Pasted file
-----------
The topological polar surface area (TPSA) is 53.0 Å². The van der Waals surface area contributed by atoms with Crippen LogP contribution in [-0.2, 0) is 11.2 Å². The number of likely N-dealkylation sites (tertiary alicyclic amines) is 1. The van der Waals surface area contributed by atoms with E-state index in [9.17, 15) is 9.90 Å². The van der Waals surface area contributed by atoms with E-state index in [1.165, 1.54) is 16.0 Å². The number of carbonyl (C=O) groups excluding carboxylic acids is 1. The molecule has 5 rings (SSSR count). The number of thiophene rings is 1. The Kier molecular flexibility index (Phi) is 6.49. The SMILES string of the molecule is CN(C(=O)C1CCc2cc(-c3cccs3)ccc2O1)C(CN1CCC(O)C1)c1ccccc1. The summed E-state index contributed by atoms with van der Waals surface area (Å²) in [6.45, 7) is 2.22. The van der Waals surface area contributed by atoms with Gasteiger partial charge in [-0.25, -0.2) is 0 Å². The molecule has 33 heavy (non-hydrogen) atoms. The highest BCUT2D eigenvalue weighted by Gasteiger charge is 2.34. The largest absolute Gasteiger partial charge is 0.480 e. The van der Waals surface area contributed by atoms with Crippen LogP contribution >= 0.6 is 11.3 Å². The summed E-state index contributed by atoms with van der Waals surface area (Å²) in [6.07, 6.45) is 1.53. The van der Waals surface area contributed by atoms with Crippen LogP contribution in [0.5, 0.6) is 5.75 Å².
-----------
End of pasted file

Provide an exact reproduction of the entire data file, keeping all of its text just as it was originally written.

The topological polar surface area (TPSA) is 53.0 Å². The van der Waals surface area contributed by atoms with Crippen LogP contribution in [-0.2, 0) is 11.2 Å². The number of likely N-dealkylation sites (tertiary alicyclic amines) is 1. The van der Waals surface area contributed by atoms with E-state index in [9.17, 15) is 9.90 Å². The van der Waals surface area contributed by atoms with E-state index in [1.165, 1.54) is 16.0 Å². The number of carbonyl (C=O) groups excluding carboxylic acids is 1. The molecule has 5 rings (SSSR count). The number of thiophene rings is 1. The Kier molecular flexibility index (Phi) is 6.49. The SMILES string of the molecule is CN(C(=O)C1CCc2cc(-c3cccs3)ccc2O1)C(CN1CCC(O)C1)c1ccccc1. The summed E-state index contributed by atoms with van der Waals surface area (Å²) in [6.45, 7) is 2.22. The van der Waals surface area contributed by atoms with Gasteiger partial charge in [-0.25, -0.2) is 0 Å². The molecule has 33 heavy (non-hydrogen) atoms. The highest BCUT2D eigenvalue weighted by Gasteiger charge is 2.34. The largest absolute Gasteiger partial charge is 0.480 e. The van der Waals surface area contributed by atoms with Crippen LogP contribution >= 0.6 is 11.3 Å². The summed E-state index contributed by atoms with van der Waals surface area (Å²) in [6.07, 6.45) is 1.53. The van der Waals surface area contributed by atoms with Crippen LogP contribution in [0.5, 0.6) is 5.75 Å².